peated “ribbons” of building vintage materials of varying degrees of absorption, reﬂectivity and transparency, the concrete walls and ﬂoors erode into a weave representative of inseparable strands of individuals and ideas. Occupying only the building’s second ﬂoor, this new research centre of mostly single research ofﬁces, utilizes an invading row of Butternut wood ﬁns that echo the monolithic precastﬁns that deﬁne the building’s exterior to destabilize the cellular ofﬁce order in the Centre’s expanded concrete block corridor. The juxtaposition of interior soft wood to exterior hard concrete of the new Centre for Ethics makes lucid an old versus new dialogue that enriches the meaning of each. With the same charge, the design for the new Herman Miller Canadian Showroom (HMCS) inserts itself in an early 20th century Toronto masonry and timber warehouse building. The ﬁnal design makes instrumental a routed plywood sheath, a kind of palette-cleanser that re-presents Herman Miller’s signature material (plywood). The tube-like element is deﬁned by a series of butt-jointed Fir plywood panels, routed in striped patterns to varying depths exposing multiple grains of ply and sublime adhesive patches to be read in stark contrast to the smooth, pristine bent plywood Eames furniture in the showroom and in two chandeliers made of repurposed Eames chair seats and backs. These sit in further contrast to the existing wood timbers and deck of the ﬂoor structure. All the wood elements each participate in a cultural dialogue while organizing a deliberately overlapping deﬁnition of programmed space from meeting room to show room to lunch room everything
and everyone is staged within the omnipresent Herman Miller sensibility. It not only resists the ideal white box showroom but transcends the quietness of the “backdrop” in favor of offering a culturally charged lens through which each object and activity is to be read. In this way, although the HMCS takes clear lessons from Tadao Ando’s design for the Palazzo Grassi Museum in Venice (4) or Carlo Scarpa’s design for the Olivetti Showroom or Fondazione Querini Stampalia also in Venice, (5) it attempts to advance the idea of a stratiﬁed architecture by imbuing the “newest layer” with a ﬂexible, re-organizing charge. This strategy becomes explicit in The Juggernaut Ofﬁces that occupy the ground ﬂoor of the same early 20th century Toronto warehouse building typology, The Juggernaut Ofﬁces (ﬁg. 4) advance this layered approach to manipulate and even invert the usual workplace sequence. A new lining of suspended plywood ribbons (clad on either side with rubber and plastic) control natural light from contaminating light-sensitive monitors and video media, while creating surfaces for lounging, lunching, storage and display. The normally hermetic conditions of a post-production studio are challenged via this instrumental new lining. The ofﬁce kitchen is pulled out to share the publicness of the main reception space for new opportunities of social exchanges. Experiments in the programmatic adaptability or even selfcustomization of the instrumental material “linings” presented in the projects described above are pushed in the Sapele wood proscenium and moving storefront of the Il Fornello Restaurant on Toronto’s well known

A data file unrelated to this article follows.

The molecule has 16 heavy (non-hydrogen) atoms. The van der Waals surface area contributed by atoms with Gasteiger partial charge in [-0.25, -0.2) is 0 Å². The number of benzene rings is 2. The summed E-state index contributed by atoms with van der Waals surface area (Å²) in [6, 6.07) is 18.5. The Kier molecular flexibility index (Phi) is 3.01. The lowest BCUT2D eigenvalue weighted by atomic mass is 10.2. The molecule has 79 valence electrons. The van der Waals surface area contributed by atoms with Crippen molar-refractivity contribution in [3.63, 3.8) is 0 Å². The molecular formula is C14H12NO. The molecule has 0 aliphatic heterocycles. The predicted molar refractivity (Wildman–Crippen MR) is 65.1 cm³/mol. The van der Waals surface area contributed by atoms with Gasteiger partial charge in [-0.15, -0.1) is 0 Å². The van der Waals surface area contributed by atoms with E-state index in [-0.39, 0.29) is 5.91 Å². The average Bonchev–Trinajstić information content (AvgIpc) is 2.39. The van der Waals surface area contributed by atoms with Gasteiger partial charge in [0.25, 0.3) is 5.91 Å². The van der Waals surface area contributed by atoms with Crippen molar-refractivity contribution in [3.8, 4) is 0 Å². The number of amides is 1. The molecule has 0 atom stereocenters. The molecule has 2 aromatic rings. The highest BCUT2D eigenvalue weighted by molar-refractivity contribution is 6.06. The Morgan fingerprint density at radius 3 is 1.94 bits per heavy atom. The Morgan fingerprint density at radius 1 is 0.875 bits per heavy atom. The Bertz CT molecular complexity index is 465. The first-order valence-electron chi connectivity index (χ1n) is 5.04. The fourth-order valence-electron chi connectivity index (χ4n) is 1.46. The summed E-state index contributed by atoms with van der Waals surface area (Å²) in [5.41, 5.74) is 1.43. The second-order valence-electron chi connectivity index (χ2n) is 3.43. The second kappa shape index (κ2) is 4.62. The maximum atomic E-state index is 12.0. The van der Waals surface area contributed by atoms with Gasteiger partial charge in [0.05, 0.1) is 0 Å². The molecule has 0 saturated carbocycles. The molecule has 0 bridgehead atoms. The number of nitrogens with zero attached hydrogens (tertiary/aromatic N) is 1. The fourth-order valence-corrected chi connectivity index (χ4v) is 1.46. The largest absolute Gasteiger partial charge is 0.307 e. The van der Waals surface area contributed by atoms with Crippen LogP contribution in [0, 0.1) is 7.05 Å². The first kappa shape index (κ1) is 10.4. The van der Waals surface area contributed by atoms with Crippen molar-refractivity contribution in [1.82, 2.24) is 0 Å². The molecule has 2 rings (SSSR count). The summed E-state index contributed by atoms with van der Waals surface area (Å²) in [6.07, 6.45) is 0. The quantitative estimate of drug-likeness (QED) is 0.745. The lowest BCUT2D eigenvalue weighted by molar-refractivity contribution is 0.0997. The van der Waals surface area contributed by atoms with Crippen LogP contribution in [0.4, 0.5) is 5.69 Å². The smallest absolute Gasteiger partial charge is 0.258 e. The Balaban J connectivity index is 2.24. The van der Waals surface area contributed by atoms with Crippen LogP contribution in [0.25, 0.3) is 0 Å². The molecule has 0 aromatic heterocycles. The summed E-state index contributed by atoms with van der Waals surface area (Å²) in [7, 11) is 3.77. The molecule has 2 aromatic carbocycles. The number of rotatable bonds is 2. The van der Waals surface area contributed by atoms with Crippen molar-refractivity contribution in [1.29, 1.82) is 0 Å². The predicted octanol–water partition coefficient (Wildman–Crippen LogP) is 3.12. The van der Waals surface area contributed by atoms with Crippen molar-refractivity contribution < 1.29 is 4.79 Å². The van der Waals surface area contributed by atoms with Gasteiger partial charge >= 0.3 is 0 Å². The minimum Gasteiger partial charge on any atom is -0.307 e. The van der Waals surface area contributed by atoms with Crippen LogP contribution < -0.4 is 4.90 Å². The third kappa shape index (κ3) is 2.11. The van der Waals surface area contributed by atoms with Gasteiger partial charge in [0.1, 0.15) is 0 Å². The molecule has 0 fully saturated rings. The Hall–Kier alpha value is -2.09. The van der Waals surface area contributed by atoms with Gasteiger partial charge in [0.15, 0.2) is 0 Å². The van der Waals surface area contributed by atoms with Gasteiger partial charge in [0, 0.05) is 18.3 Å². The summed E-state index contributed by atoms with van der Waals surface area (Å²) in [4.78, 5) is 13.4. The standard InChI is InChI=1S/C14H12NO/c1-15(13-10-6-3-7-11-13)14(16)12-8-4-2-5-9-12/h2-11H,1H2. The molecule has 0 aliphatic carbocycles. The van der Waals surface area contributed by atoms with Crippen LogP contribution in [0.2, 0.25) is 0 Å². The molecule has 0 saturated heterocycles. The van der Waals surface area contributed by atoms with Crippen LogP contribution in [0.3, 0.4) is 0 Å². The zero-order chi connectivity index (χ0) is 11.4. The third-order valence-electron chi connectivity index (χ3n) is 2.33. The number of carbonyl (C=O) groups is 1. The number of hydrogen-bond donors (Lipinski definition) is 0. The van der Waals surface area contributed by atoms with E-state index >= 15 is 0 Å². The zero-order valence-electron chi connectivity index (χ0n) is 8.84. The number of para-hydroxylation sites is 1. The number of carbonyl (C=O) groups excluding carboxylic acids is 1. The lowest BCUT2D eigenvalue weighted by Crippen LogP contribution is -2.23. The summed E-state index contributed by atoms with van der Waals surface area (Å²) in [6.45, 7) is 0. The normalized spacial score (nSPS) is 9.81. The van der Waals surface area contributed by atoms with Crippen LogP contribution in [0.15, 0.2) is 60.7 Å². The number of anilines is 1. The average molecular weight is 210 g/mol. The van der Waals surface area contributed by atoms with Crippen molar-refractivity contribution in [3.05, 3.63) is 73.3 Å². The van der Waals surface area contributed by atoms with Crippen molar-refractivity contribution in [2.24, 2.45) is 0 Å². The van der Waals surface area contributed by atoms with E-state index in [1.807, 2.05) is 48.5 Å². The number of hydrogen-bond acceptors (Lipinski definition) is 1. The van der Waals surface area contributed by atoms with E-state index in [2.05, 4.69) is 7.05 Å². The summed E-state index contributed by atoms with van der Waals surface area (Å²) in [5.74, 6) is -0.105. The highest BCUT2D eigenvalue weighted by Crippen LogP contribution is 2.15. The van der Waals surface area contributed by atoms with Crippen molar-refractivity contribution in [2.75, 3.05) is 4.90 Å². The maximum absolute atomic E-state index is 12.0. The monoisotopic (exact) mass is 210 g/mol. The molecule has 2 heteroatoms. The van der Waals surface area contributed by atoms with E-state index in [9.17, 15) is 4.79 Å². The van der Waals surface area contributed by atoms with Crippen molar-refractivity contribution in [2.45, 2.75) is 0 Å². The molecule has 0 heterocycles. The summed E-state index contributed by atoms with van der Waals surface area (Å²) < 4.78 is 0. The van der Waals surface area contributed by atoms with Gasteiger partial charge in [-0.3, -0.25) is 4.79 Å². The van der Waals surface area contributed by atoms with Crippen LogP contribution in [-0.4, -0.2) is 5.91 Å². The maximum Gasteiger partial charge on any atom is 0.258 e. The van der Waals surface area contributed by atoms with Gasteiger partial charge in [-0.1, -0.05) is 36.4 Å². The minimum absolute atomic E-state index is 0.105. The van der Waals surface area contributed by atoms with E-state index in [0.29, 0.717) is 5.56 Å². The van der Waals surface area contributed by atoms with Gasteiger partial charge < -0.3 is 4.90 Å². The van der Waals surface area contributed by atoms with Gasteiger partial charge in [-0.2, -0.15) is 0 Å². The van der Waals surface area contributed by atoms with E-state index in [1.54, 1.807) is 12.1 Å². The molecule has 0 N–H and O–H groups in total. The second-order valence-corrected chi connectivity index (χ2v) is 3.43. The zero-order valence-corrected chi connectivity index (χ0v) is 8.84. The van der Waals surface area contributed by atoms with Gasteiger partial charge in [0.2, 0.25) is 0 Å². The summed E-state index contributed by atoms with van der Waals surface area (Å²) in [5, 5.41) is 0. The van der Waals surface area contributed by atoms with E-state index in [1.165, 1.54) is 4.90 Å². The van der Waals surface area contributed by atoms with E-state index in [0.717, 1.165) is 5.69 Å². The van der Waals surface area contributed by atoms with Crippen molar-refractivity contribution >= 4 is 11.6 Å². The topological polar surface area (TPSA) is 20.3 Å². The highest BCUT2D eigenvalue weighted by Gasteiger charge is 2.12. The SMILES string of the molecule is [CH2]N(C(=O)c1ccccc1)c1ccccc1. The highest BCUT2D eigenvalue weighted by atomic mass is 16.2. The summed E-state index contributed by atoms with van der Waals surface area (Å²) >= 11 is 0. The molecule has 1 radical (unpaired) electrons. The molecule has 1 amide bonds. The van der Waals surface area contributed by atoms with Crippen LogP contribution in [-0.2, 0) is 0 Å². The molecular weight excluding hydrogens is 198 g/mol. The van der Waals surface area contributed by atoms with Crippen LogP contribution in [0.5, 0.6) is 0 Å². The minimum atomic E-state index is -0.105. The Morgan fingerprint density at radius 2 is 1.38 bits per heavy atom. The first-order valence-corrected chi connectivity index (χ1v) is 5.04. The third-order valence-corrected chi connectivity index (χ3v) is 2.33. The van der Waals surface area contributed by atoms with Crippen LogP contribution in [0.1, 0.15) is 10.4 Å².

Church Street. (ﬁg. 5) It speculates on the capacity for “tears” or “cracks” or “snags” in the lining to hold alternative but simultaneous narratives in the way each subject chooses to engage the space. The moment a material layer is moved or replaced with new, removable objects, the rules change, so to speak. In this way the contemporary interior can embrace unexpected possibilities for the clever manipulation of Semper’s original “hanging carpets.”Although we maintain that this essential interior textile is a mask that as Mark Wigley so aptly explains: “dissimulates rather than represents the structure” and that architecture is worn rather than simply occupied. (7) It is its language, its rules of meaning and engagement that deﬁne the body it clothes. As citizens of the global city, this body requires multiplicity in deﬁnition. A multiplicity engaged by the culturally charged “shrouds” of Herman Miller Canadian Showroom and The Juggernaut Ofﬁces, and the transforming, explicit coatings of Wildeboer Dellelce Ofﬁces and The Centre for Ethics, as well as the kinetic, rolling storefront of Il Fornello which tries to transcend Toronto’s -30° C to +30° C climate. These are not merely devices for ﬂexibility of inhabitation, but the provocateurs of a self-customized occupation – a kind of selftailoring when considered in the still durable Semperian context of clothing.